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He slept an iron sleep,-
Line 396. I have been dying for years, now I shall be
gin to live.
Words. Ah! surely nothing dies but something
St. 108. Death, so called, is a thing which makes men
weep, And yet a third of life is pass'd in sleep. BYRON- Don Juan. Canto XIV.
f. BYRON--The Giaour. Line 68.
g. BYRON--Prisoner of Chillon. St. 8.
h. BYRON--The Giaour. Line 92.
i. BYRON-A Fragment. Without a grave-unknell'd-uncoffin'd and
unknown. j. BYRON—Childe Harold. Canto IV.
St. 179. 'Tis ever wrong to say a good man dies. k. CALLIMACHUS- Epigram on a Good
. Some men make a womanish complaint that it is a great misfortune to die before our time. I would ask what time? Is it that of Nature? But she indeed, has lent us life, as we do a sum of money, only no certain day is fixed for payment. What reason then to complain if she demands it at pleasure, since it was on this condition that you received it.
Death, be not proud, though some have
called thee Mighty and dreadful, for thou art not so; For those, whom thou think'st thou dost
overthrow, Die not, poor Death. DONNE- Divine Poems. Holy Sonnets.
No. 17. One short sleep past, we wake eternally, And Death shall be no more; Death, thou
shalt die. p. DONNE-Divine Poems. Holy Sonnets.
No. 17. He was exhal'd; his Creator drew His spirit, as the sun the morning dew. 9. DRYDEN- On the Death of a Very
Sc. 1. Death is the king of this world: 'tis his park Where he breeds life to feed him. Cries of
pain Are music for his banquet. GEORGE ELIOT - Spanish Gypsy.
Bk, 2. Good-bye, proud world ! I'm going home: Thou art not my friend, and I'm not thine.
1. EMERSON--Good-Bye. Drawing near her death, she sent most pious thoughts as harbingers to heaven; and her soul saw a glimpse of happiness through the chinks of her sickness-broken body. u. FULLER— The Holy and the Profane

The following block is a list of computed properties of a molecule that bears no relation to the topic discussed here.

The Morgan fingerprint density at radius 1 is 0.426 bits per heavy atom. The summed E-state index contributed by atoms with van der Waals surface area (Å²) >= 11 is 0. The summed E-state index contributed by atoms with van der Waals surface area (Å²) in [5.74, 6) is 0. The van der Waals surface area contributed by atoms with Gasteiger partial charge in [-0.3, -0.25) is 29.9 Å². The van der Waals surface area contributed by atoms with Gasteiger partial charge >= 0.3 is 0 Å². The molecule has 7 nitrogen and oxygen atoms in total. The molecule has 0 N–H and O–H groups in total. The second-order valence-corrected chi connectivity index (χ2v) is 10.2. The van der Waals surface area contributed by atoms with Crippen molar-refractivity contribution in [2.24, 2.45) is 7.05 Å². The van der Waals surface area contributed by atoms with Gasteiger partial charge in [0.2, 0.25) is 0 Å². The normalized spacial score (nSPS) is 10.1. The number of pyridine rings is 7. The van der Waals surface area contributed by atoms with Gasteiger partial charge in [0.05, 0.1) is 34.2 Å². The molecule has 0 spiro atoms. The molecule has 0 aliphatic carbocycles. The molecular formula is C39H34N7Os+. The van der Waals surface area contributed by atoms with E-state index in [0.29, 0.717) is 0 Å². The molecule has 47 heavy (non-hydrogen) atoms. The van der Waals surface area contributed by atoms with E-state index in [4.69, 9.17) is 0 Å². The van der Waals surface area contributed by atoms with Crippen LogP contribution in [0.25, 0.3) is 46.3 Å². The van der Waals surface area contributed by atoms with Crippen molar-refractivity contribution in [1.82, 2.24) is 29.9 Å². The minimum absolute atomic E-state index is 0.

State. Bk. L Ch. II. To die is landing on some silent shore, Where billows never break nor tempests
roar: Ere well we feel the friendly stroke 'lis oe'r. v. GARTH - The Dispensary. Canto III.
Line 225. Where the brass knocker, wrapt in flannel
band, Forbids the thunder of the footman's band, Th' upholder, rueful harbinger of death, Waits with impatience for the dying breath.
GAY-Trivia. Bk. II. Line 467. Can storied urn or animated bust
Back to its mansion call the fleeting breath? Can honour's voice provoke the silent dust, Or flattery soothe the dull cold ear of death?
GRAY-- Elegy. St. 11.
The living throne, the sapphire blaze,
GRAY--Progress of Poesy. St. 8.
Ere the dolphin dies Its hues are brightest. Like an infant's
breath Are tropic winds before the voice of death.
d. HALLECK- Fortune.
The merry merry lark was up and singing, And the hare was out and feeding on The
lea; And the merry merry bells below were ringing, When
's laugh rang through me. Now the hare is snared and dead beside the
LAMB—Hester. St. 1.
brave, All food alike for worms, companions in the
Death. And, as she looked around, she saw how
Death, the consoler, Laying his hand upon many a heart, had